Description: We have been developing the optical components for a source-routed wavelength division multiplexed (WDM) computer interconnect fabric that uses multi-mode fiber ribbon cable as the transmission medium. We are developing wavelength selectable VCSEL transmitters, interference filters, and a compact broadcast element. Here we report on key results from our interference filter development activities. Our WDM filter approach is based upon post-market machining of the commercially available molded plastic �MT� fiber ribbon connector. We use III-IV semiconductors grown by MBE or MOCVD as the filter materials. The high indices of our thin film materials enable us to use multimode fiber and maintain narrow passbands without the need for micro-optics. We have fabricated both 2-port and 3-port devices based upon this approach. Our current work focuses on 2-port WDM filters suitable for a broadcast and select architecture. Our single-cavity Fabry- Perot (FP) filters have demonstrated insertion losses of < 2 dB for 4 nm passbands. The maximum crosstalk suppression for the single-cavity FP filters is 18dB To improve crosstalk suppression beyond that attainable with the Lorentzian lineshapes of the single-cavity FP we have investigated some multiple-cavity Fabry-Perot (MC-FP) designs which have a spectral response with a flatter top and sharper passband edges. Filter passband edge sharpness can be quantified by the ratio of the filter 3 dB bandwidth to 18 dB bandwidth This ratio is 0.48 for our multi-cavity filter, three times sharper than the single-cavity FP devices. This device provides a 5 nm tolerance window for component wavelength variations (at 1 dB excess loss) and is suitable for 10 nm channel spacing with 23 dB crosstalk suppression between adjacent channels. The average insertion loss for the MC-l? devices is 1.6 dB. (Average of insertion losses for the 12 fibers in a filter module.) Our current MC-FP filters have a 3-dB width ...
Date: January 1, 1999
Creator: Deri, R J; Emanuel, M A; Garrett, H H; Krol, D M; Larson, M Pocha, M D; Lowry, M E et al.
Partner: UNT Libraries Government Documents Department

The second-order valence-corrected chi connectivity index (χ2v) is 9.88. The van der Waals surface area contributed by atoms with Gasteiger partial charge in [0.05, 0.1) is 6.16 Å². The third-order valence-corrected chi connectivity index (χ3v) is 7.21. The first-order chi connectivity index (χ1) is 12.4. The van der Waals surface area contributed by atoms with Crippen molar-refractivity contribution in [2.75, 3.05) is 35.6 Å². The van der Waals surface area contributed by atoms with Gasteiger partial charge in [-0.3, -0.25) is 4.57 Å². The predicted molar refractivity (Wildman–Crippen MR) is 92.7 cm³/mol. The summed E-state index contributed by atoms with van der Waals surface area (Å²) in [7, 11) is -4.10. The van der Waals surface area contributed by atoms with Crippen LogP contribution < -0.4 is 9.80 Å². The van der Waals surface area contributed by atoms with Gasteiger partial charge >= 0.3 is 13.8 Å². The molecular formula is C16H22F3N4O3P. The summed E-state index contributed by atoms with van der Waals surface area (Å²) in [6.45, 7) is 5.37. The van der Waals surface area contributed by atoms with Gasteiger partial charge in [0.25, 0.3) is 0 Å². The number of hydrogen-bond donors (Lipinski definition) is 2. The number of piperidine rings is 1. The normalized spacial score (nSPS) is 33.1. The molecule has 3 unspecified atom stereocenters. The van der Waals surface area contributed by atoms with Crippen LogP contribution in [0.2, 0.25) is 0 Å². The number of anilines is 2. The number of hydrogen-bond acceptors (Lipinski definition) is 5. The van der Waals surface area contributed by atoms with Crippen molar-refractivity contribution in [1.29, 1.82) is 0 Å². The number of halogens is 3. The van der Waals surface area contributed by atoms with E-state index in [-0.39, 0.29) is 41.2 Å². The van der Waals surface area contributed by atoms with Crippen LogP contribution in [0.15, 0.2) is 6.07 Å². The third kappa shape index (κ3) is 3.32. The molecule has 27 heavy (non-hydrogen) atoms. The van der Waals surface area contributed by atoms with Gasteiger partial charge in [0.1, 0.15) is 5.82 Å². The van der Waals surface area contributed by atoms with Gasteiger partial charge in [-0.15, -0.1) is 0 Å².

Propagation of 2.5 Gb/s Asynchronous, Concurrent, Optical CDMA Signals Through a 214 Kilometer Fiber Optic Link

Description: The propagation of optical Code Division Multiple Access (CDMA) signals was studied by computer simulation. Group velocity dispersion produces the worst impairment. With dispersion management, the decoder successfully recovers the signals, even in the presence of severe multi-access interference.
Date: March 16, 2000
Creator: Mendez, A.J.; Feng, H.X.C.; Heritage, J.P.; Morookian, J. & Gagliardi, R.M.
Partner: UNT Libraries Government Documents Department

A deterministic, gigabit serial timing, synchronization and data link for the RHIC LLRF

Description: A critical capability of the new RHIC low level rf (LLRF) system is the ability to synchronize signals across multiple locations. The 'Update Link' provides this functionality. The 'Update Link' is a deterministic serial data link based on the Xilinx RocketIO protocol that is broadcast over fiber optic cable at 1 gigabit per second (Gbps). The link provides timing events and data packets as well as time stamp information for synchronizing diagnostic data from multiple sources. The new RHIC LLRF was designed to be a flexible, modular system. The system is constructed of numerous independent RF Controller chassis. To provide synchronization among all of these chassis, the Update Link system was designed. The Update Link system provides a low latency, deterministic data path to broadcast information to all receivers in the system. The Update Link system is based on a central hub, the Update Link Master (ULM), which generates the data stream that is distributed via fiber optic links. Downstream chassis have non-deterministic connections back to the ULM that allow any chassis to provide data that is broadcast globally.
Date: March 28, 2011
Creator: Hayes, T.; Smith, K.S. & Severino, F.
Partner: UNT Libraries Government Documents Department

Optical Sensor Technology Development and Deployment

Description: The objectives of this ESP (Enhanced Surveillance) project are to evaluate sensor performance for future aging studies of materials, components and weapon systems. The goal of this project is to provide analysis capability to experimentally identify and characterize the aging mechanisms and kinetics of Core Stack Assembly (CSA) materials. The work on fiber optic light sources, hermetic sealing of fiber optics, fiber optic hydrogen sensors, and detection systems will be discussed.
Date: January 24, 2005
Creator: Parker, B. G.
Partner: UNT Libraries Government Documents Department

Shortwave Spectroradiometer (SWS) Handbook